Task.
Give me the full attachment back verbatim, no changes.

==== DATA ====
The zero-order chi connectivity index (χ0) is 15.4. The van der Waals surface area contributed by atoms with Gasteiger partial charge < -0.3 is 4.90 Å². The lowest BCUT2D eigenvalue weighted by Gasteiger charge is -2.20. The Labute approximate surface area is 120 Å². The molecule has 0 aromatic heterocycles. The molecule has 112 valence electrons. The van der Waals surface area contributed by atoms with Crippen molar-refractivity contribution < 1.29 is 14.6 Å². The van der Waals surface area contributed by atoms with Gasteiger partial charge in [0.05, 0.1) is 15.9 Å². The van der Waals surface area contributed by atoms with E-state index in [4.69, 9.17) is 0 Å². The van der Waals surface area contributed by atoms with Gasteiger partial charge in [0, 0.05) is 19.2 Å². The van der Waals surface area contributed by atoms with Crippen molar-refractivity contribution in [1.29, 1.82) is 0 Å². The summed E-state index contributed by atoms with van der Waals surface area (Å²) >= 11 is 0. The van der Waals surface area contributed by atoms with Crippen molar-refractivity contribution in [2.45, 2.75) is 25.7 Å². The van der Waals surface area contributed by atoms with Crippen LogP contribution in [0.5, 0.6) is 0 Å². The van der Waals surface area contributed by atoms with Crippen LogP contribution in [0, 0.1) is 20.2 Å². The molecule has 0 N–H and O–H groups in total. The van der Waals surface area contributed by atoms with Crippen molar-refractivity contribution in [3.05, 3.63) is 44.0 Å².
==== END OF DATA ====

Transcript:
The zero-order chi connectivity index (χ0) is 15.4. The van der Waals surface area contributed by atoms with Gasteiger partial charge < -0.3 is 4.90 Å². The lowest BCUT2D eigenvalue weighted by Gasteiger charge is -2.20. The Labute approximate surface area is 120 Å². The molecule has 0 aromatic heterocycles. The molecule has 112 valence electrons. The van der Waals surface area contributed by atoms with Crippen molar-refractivity contribution < 1.29 is 14.6 Å². The van der Waals surface area contributed by atoms with Gasteiger partial charge in [0.05, 0.1) is 15.9 Å². The van der Waals surface area contributed by atoms with E-state index in [4.69, 9.17) is 0 Å². The van der Waals surface area contributed by atoms with Gasteiger partial charge in [0, 0.05) is 19.2 Å². The van der Waals surface area contributed by atoms with Crippen molar-refractivity contribution in [1.29, 1.82) is 0 Å². The summed E-state index contributed by atoms with van der Waals surface area (Å²) >= 11 is 0. The van der Waals surface area contributed by atoms with Crippen molar-refractivity contribution in [2.45, 2.75) is 25.7 Å². The van der Waals surface area contributed by atoms with Crippen LogP contribution in [0.5, 0.6) is 0 Å². The van der Waals surface area contributed by atoms with Crippen LogP contribution in [0, 0.1) is 20.2 Å². The molecule has 0 N–H and O–H groups in total. The van der Waals surface area contributed by atoms with Crippen molar-refractivity contribution in [3.05, 3.63) is 44.0 Å².